• decompresses compressed log files
  • assembles the contents of all log files in chronological order
  • filters each record with an optional jq filter
  • formats the log records prettily with colors
  • writes the formatted log records to stdout, so piping it to less -r is a good idea

Usage is as follows:

$ assemble-logs assemble -h
assemble-logs assemble [FLAGS] [OPTIONS] <LOG_PATH> [JQ]
<LOG_PATH> The path to the main log file
<JQ> JQ query; must return a bool; only used for filtering
-c, --compact Compact - don't print newline on each key-value
-h, --help Print help information
-n, --no-format No formatting: just print json
-V, --version Print version information
--jq-transformation <JQ_TRANSFORMATION> Only effective with --no-format

Filtering with jq

The <JQ> arg is a jq query that acts as a log record filter and must return a boolean. Some examples:

Here is a full command line that would only show log records during a specific minute

assemble-logs assemble logs/all.log '.ts > "2021-09-02T22:30" and .ts < "2021-09-02T22:31"' | less -r

In the following we will only show the filter itself. Filter by (short) log level (CRIT, ERRO, WARN, INFO, DEBG, TRCE):

'.level == "WARN" or level == "ERRO"'

Tags can be very useful, especially if your application has several independent components, and perhaps even asynchronous periodic tasks - we have plenty, so we frequently want to follow a specific tag. To show only records with a specific tag:

'.tag == "phaedra-poller"'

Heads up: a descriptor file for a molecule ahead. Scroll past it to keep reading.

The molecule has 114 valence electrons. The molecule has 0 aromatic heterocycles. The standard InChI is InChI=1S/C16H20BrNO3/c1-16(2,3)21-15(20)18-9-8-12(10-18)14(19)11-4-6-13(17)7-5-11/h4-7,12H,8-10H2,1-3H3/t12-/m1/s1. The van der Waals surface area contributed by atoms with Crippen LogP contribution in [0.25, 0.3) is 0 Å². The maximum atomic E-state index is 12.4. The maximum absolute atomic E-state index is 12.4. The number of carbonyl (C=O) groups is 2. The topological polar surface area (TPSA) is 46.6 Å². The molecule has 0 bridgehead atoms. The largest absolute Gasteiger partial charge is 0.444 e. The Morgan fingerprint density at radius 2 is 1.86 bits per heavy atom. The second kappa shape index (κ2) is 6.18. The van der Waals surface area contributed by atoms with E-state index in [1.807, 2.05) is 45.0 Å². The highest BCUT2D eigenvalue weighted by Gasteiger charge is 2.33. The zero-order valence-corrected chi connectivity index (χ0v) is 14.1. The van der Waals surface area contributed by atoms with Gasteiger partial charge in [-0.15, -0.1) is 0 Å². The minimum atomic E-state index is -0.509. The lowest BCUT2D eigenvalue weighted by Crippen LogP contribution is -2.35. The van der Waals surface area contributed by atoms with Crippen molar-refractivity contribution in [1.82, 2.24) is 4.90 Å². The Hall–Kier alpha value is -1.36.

Everything actix-related (e.g. all incoming requests):

'.tag | startswith("actix")'

Filtering makes use of the JSON fields that slog-json outputs. An example JSON log record:

"msg": "Start pollig worker",
"level": "DEBG",
"ts": "2022-01-31T15:20:20.637",
"tag": "poller",
"worker": "http://localhost:8002/",
"poller": 20166

The keys "msg", "level", "ts", "tag" are always present. The rest of the keys are key-value pairs set when logging with slog. These can all be used in the jq filter, so there are plenty of possibilities.

Future work

In assemble-logs, we plan to implement a follow subcommand that acts like tail -f. It will of course include formatting and filtering just like the assemble subcommand. Another current shortcoming is that the suffix scheme is hardcoded (AppendTimestamp) - it should be possible to configure this, perhaps on the command line.


In our Rust projects we have opted for application-internal log rotation rather than the conventional external log rotation using logrotate. Everything is inside the binary; log rotation is taken care of, even in your local dev setup.

Using a Rust library for log rotation has a further advantage: the library provides a function to get a list of all log files, chronologically ordered, with structured information about each suffix, which made the work on assemble-logs easier and less error prone (assuming that the library is correct). Should some behaviour change in file-rotate, we just have to update our dependencies.